Corpus ID: 18202819

Discrete All-Pay Bidding Games

@article{Menz2015DiscreteAB,
  title={Discrete All-Pay Bidding Games},
  author={Michael Menz and Justin Wang and J. Xie},
  journal={ArXiv},
  year={2015},
  volume={abs/1504.02799}
}
In an all-pay auction, only one bidder wins but all bidders must pay the auctioneer. All-pay bidding games arise from attaching a similar bidding structure to traditional combinatorial games to determine which player moves next. In contrast to the established theory of single-pay bidding games, optimal play involves choosing bids from some probability distribution that will guarantee a minimum probability of winning. In this manner, all-pay bidding games wed the underlying concepts of economic… Expand

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  • 2013
+ 1) · λ(0, s 0 , . . . , s −1 ) + (1 − λ)(s 0 , . . . , s −1 , 0) = v A 1
  • + 1) · λ(0, s 0 , . . . , s −1 ) + (1 − λ)(s 0 , . . . , s −1 , 0) = v A 1
B's payoff x against against A bidding + 1 will be x = 1 − (α +1 s + α 1 s 0 )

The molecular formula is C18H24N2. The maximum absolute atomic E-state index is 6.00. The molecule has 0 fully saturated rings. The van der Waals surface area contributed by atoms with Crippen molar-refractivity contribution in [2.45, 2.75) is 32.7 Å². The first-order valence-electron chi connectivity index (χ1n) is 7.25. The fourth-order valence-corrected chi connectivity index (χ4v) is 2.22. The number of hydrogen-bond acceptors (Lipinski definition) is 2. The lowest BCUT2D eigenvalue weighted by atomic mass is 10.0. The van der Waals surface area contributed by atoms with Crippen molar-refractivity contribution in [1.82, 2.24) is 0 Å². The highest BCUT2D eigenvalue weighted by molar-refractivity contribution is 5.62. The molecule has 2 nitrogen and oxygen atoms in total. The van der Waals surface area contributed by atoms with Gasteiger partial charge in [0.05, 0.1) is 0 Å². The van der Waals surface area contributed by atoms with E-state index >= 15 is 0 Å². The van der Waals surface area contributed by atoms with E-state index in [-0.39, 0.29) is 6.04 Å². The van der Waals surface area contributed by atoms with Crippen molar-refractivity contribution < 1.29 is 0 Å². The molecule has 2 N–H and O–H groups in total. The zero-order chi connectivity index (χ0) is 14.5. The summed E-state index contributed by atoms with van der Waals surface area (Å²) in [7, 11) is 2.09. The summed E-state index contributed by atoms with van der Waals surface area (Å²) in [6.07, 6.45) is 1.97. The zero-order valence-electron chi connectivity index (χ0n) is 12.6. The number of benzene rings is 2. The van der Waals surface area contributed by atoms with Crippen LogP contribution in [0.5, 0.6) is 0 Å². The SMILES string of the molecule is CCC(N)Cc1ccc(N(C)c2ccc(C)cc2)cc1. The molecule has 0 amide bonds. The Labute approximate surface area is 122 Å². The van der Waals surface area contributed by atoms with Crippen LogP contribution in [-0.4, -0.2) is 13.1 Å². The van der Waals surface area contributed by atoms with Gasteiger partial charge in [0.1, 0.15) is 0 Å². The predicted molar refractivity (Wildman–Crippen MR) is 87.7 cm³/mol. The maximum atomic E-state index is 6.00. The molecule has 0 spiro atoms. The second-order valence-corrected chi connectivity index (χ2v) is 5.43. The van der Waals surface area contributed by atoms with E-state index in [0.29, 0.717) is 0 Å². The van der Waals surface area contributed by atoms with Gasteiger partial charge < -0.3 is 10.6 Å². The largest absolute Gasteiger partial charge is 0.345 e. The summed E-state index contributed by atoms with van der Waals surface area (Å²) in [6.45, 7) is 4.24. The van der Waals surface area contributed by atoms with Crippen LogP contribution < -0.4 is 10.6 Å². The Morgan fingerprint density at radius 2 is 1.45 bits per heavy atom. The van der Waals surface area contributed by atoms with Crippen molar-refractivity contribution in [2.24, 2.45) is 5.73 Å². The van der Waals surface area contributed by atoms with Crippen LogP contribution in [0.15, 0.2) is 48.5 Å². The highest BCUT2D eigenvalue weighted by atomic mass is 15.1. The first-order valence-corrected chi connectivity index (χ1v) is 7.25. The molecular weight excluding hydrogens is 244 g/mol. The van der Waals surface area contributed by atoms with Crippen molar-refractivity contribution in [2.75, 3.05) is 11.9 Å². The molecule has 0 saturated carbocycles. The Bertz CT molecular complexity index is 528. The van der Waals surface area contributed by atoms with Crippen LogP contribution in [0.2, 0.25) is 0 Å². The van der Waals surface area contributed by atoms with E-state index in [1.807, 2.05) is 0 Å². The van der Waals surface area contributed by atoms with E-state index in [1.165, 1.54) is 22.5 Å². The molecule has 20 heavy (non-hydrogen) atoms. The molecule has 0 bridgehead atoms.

• B's payoff x against against A bidding + 1 will be x = 1 − (α +1 s + α 1 s 0 )
By our assumption, v > v A so S is strictly better than S A against R(S A ). Thus S A cannot be a Nash Equilibrium strategy, which is a contradiction
  • By our assumption, v > v A so S is strictly better than S A against R(S A ). Thus S A cannot be a Nash Equilibrium strategy, which is a contradiction
Note that because player A is winning ties, α +1 < α , . . . , α 1 < α 0 , as in each case A is winning by one more chip. Thus, α s + · · · + α 0 s 0 > α +1 s + α 1 s 0 which means
  • Note that because player A is winning ties, α +1 < α , . . . , α 1 < α 0 , as in each case A is winning by one more chip. Thus, α s + · · · + α 0 s 0 > α +1 s + α 1 s 0 which means
Since B bids at most − 1, we only need to consider the first coordinates of
  • Since B bids at most − 1, we only need to consider the first coordinates of